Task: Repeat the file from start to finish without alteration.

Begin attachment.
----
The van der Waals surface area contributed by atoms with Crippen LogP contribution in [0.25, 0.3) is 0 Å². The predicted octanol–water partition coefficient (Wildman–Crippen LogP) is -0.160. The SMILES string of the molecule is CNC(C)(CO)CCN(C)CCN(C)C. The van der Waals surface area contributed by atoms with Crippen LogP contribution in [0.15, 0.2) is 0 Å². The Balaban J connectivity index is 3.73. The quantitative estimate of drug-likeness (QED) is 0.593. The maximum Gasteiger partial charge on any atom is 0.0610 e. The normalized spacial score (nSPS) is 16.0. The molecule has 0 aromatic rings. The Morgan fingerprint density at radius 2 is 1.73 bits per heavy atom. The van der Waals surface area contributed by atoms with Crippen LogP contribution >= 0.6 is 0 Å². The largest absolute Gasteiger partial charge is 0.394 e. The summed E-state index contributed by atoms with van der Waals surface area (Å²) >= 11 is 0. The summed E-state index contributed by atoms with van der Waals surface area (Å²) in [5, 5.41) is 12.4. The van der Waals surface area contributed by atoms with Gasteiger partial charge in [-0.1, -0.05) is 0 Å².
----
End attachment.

The van der Waals surface area contributed by atoms with Crippen LogP contribution in [0.25, 0.3) is 0 Å². The predicted octanol–water partition coefficient (Wildman–Crippen LogP) is -0.160. The SMILES string of the molecule is CNC(C)(CO)CCN(C)CCN(C)C. The van der Waals surface area contributed by atoms with Crippen LogP contribution in [0.15, 0.2) is 0 Å². The Balaban J connectivity index is 3.73. The quantitative estimate of drug-likeness (QED) is 0.593. The maximum Gasteiger partial charge on any atom is 0.0610 e. The normalized spacial score (nSPS) is 16.0. The molecule has 0 aromatic rings. The Morgan fingerprint density at radius 2 is 1.73 bits per heavy atom. The van der Waals surface area contributed by atoms with Crippen LogP contribution >= 0.6 is 0 Å². The largest absolute Gasteiger partial charge is 0.394 e. The summed E-state index contributed by atoms with van der Waals surface area (Å²) >= 11 is 0. The summed E-state index contributed by atoms with van der Waals surface area (Å²) in [5, 5.41) is 12.4. The van der Waals surface area contributed by atoms with Gasteiger partial charge in [-0.1, -0.05) is 0 Å².